In Need of Sistering
The boat is old. There is dry rot. Boards missing.
The keel hangs on by a few rusty iron bolts.
One or two of the ribs are broken, in need
Someone has moved it here, under shelter.
Propped up and protected.
An act of faith, you are not sure you would make
to take something so broken
and see more than scrap lumber or firewood.
There is barely enough left
to see it’s once graceful lines,
to imagine it seaworthy and gleaming,
straining against sails and wind and waves.
You think of such people in your own life,
those who picked up the rubble
in a belief you did not have yourself,
that underneath the brokeness, you lived.
worth the time and trust to allow you
in your self restoration,
plying you, not with advice and work,
but faith and love.
You walk around the boat. Maybe forty feet long,
mostly wasted and worn.
But at one end, work has begun.
The rot scraped away. A rib sistered with cedar.
And you begin to see it. What it was,
What it will be.
There is no logic in restoration.
Not of things. Not of souls.
They take far more work.
It would be easier to begin again.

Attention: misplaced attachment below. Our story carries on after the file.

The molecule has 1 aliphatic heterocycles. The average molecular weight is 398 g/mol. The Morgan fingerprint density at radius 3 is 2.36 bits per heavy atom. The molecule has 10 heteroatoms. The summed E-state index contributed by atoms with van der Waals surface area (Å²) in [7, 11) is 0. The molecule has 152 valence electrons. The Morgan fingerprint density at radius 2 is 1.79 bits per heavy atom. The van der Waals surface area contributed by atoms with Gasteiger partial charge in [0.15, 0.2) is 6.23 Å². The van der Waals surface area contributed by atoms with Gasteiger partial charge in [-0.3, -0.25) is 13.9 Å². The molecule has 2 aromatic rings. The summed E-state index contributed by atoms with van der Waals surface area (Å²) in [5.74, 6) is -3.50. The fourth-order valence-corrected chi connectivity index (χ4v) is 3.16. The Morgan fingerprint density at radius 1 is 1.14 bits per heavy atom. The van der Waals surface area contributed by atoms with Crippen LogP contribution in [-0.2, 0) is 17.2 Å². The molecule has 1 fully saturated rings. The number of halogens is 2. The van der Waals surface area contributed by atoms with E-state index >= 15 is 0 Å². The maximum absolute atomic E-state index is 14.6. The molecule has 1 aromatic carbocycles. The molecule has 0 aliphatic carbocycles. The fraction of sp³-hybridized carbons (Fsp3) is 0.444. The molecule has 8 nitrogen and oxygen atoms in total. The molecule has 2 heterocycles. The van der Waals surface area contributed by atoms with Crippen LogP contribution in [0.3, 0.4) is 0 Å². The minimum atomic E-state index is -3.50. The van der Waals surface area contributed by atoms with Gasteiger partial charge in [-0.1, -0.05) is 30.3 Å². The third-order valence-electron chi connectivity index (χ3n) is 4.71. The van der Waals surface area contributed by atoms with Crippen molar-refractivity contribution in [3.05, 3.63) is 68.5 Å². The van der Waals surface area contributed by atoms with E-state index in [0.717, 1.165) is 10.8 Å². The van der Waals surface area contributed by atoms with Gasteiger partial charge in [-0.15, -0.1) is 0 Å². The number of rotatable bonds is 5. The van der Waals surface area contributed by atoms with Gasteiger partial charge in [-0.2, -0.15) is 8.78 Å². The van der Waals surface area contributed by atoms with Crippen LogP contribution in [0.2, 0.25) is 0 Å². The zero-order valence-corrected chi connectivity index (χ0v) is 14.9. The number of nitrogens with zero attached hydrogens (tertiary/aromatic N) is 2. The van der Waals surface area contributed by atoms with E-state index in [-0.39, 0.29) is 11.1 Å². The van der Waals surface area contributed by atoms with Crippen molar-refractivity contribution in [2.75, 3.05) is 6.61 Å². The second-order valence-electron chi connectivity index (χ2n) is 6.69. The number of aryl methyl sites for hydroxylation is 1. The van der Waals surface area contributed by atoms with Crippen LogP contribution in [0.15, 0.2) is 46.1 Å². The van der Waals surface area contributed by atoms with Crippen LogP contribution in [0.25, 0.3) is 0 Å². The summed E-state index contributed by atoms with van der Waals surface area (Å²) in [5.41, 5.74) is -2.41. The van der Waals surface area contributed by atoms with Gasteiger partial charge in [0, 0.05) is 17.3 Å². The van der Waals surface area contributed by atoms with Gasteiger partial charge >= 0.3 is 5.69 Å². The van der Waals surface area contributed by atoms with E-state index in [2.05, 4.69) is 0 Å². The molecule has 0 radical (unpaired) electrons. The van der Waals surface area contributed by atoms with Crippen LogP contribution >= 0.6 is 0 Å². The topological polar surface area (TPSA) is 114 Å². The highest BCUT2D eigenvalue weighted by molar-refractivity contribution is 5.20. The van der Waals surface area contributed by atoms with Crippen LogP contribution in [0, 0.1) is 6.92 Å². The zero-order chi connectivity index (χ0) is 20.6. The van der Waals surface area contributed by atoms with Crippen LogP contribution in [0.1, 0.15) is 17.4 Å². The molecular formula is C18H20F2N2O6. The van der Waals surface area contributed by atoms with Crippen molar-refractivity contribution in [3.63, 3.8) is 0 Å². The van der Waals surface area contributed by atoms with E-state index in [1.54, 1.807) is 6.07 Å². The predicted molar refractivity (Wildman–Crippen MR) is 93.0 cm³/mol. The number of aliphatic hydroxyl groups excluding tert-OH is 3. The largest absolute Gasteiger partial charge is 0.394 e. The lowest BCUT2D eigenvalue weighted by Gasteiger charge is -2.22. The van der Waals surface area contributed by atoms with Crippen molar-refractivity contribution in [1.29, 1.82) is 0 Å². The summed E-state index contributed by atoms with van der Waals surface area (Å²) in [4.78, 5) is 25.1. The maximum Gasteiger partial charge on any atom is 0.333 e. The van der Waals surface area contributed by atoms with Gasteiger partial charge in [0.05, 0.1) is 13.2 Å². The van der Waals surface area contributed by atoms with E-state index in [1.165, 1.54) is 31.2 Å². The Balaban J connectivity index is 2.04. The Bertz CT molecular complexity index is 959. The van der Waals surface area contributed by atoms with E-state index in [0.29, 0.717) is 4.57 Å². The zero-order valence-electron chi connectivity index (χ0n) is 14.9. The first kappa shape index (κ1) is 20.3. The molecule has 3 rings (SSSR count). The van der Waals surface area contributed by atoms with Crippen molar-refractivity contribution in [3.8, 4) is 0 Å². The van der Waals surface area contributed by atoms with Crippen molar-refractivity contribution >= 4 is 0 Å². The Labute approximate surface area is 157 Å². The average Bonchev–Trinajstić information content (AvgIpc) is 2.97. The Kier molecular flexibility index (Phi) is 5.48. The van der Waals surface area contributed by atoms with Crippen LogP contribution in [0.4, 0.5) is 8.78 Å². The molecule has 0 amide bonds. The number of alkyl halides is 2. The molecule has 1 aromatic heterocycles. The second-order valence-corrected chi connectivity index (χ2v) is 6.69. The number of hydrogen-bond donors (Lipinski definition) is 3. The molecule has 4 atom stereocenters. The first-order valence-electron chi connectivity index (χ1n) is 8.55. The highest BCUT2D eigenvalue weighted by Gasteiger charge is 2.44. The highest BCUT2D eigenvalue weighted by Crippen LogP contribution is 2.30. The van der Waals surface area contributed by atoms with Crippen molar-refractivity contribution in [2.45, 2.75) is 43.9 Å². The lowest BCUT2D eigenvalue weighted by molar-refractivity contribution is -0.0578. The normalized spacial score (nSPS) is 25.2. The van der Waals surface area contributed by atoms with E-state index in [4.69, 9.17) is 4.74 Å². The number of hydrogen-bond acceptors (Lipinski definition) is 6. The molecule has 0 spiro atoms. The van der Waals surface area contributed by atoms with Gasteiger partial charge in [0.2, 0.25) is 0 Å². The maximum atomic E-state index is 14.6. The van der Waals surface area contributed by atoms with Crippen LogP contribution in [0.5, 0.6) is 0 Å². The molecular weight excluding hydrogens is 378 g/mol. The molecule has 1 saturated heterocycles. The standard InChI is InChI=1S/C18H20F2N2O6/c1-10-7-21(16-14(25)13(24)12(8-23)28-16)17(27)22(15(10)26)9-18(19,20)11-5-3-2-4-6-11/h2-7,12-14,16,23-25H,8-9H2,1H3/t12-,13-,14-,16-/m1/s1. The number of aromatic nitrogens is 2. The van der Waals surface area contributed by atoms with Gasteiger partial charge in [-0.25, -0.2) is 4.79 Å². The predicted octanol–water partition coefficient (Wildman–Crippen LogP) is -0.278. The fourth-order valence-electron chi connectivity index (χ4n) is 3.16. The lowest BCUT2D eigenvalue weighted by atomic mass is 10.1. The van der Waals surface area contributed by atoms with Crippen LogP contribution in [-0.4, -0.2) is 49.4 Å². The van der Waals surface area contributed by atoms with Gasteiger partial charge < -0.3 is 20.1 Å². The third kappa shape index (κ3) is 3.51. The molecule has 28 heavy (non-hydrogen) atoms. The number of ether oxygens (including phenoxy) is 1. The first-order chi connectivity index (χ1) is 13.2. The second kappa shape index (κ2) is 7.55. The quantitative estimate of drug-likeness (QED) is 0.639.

Less work. Less risk.
It will take years to finish.
But your gratitude in those before you,
those who believed, and acted on the belief
that nothing in God’s world deserves abandonment,
not even you, your gratitude for such souls,
has been transformative, leaving you less a restoration
than a new creature, made again in their image.
About this poem
The people in our lives who live through our worst are a special kind of saint. They live in God’s inage when we cannot.
The picture was taken at Mystic Seaport, CT, where they restore many such wrecks into magnificent, seaworthy craft. It takes imagination and faith to do such work.
Sistering means to cut out a a new rib of the boat, and attach it to the old, broken rib, making it strong again. In the same way we can come along side those we choose to love, and make them strong again. There’s an art to it, either way.